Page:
Solar power towers are the new trend in thermal power plants. Instead of rows of curved mirrors focusing sunlight onto miles of black tubing, power towers use Heliostat (sun-tracking) mirrors to focus light on a central tower. As first conceived, that “power tower” would contain water that when heated, creates steam to spin a turbine and generate electricity. Two new solar power towers set to be built by SolarReserve will make one major improvement: instead of using water in the tower, they use molten salts.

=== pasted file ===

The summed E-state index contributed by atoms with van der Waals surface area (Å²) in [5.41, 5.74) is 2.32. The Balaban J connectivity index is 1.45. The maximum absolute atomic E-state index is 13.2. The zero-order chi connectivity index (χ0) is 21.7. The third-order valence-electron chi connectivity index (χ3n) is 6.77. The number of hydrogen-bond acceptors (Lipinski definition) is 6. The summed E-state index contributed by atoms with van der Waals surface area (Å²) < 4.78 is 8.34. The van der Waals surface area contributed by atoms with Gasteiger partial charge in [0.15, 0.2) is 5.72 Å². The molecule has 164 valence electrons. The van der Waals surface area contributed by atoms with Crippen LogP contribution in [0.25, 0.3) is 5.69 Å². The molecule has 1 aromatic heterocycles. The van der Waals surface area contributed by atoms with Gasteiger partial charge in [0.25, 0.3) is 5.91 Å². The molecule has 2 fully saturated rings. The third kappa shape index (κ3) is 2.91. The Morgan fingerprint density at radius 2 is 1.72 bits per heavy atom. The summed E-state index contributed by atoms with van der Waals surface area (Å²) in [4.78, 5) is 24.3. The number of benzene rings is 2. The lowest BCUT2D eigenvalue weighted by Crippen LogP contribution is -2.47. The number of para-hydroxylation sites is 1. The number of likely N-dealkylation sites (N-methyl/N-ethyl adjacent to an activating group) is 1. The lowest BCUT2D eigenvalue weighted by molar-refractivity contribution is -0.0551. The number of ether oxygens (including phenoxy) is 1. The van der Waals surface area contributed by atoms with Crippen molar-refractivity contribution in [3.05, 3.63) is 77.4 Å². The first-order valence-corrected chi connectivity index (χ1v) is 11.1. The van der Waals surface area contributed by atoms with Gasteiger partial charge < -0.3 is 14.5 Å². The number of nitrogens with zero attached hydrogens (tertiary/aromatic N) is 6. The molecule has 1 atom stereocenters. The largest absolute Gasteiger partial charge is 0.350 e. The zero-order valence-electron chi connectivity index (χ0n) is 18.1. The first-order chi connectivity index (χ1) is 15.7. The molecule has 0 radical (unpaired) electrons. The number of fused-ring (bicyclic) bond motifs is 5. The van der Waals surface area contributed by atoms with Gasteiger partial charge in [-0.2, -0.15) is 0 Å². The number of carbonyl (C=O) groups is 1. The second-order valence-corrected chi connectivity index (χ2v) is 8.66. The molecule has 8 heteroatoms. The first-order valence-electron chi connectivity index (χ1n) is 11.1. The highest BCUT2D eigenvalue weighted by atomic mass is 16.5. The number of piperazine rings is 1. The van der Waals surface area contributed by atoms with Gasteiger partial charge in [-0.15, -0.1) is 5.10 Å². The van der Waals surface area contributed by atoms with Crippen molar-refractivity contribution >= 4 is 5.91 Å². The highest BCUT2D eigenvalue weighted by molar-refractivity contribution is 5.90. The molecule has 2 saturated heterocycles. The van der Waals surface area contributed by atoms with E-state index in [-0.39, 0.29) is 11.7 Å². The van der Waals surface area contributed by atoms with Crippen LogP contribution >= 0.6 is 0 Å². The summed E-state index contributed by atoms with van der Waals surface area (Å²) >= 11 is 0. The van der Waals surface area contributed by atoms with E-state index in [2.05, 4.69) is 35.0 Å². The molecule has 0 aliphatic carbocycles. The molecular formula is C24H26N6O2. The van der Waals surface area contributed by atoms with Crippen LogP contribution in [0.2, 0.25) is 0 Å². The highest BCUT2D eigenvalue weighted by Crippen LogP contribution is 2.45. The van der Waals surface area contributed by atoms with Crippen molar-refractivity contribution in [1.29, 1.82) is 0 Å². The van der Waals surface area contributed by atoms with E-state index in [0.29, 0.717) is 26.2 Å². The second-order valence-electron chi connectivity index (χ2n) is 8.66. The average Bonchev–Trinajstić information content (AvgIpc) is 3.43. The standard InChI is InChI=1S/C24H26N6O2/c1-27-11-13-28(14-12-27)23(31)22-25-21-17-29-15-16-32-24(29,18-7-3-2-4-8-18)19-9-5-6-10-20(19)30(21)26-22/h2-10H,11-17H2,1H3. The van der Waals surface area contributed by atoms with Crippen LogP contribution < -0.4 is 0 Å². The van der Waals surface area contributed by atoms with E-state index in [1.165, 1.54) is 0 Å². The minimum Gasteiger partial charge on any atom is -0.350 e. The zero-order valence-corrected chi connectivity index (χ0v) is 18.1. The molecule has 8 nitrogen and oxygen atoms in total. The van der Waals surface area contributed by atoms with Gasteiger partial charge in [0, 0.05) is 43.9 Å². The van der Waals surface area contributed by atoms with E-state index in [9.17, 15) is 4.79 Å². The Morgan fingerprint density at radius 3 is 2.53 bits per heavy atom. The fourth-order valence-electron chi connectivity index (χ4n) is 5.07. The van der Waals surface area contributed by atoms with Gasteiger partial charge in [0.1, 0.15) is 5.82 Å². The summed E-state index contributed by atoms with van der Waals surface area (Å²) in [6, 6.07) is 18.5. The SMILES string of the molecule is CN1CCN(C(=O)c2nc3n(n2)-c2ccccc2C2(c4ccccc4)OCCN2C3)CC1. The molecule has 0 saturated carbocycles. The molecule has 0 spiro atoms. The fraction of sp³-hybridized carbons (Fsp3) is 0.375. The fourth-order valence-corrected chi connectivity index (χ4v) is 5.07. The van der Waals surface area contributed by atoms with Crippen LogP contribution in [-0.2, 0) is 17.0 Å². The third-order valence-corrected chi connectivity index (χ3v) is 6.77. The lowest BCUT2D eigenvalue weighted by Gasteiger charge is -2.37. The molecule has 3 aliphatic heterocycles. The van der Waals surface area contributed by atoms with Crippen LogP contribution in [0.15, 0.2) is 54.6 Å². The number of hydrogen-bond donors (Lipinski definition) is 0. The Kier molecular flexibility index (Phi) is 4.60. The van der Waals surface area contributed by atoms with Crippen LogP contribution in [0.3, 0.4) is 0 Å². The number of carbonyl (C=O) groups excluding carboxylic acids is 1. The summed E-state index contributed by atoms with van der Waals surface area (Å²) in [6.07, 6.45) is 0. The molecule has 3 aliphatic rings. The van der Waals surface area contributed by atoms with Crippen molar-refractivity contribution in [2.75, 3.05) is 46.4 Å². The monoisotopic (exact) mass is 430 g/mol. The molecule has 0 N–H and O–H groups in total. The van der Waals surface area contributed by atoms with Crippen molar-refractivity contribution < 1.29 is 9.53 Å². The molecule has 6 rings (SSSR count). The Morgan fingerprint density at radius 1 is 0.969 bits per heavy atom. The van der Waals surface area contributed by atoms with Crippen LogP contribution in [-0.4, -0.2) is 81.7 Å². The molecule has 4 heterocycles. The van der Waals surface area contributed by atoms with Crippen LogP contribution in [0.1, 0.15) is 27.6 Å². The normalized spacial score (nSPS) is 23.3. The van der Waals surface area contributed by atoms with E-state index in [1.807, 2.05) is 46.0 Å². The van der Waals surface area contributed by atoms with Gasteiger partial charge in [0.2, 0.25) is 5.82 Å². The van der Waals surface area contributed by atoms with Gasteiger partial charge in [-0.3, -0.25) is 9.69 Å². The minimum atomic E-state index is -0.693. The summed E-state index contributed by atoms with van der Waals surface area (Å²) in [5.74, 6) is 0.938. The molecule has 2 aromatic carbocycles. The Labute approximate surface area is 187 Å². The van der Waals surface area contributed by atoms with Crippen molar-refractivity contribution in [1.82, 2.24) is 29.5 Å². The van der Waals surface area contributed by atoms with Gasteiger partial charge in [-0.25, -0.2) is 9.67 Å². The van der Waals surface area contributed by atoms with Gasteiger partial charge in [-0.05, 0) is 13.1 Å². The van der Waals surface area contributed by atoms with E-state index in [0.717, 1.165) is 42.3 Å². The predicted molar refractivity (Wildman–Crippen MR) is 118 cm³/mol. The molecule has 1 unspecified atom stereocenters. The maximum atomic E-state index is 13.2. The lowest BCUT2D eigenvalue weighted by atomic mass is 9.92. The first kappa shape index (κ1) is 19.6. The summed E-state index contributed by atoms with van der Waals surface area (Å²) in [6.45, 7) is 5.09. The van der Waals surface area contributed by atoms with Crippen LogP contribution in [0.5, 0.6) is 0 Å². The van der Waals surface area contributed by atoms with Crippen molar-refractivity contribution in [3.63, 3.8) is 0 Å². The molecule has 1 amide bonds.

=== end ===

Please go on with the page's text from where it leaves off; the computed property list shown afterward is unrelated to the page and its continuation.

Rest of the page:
The advantage of molten salt is its high heat capacity, allowing it to get much hotter during the day and retain much of that heat throughout the night. The result is a clever form of solar energy storage that could help transform solar into a base-load, on-demand power source. SolarReserve is introducing the concept to the desert Southwest. A 100-megawatt plant will be built in Nevada under a power purchase agreement (PPA) with NV Energy. A second, 150-MW power tower will come as part of a deal with Pacific Gas & Electric (PG&E). (more…)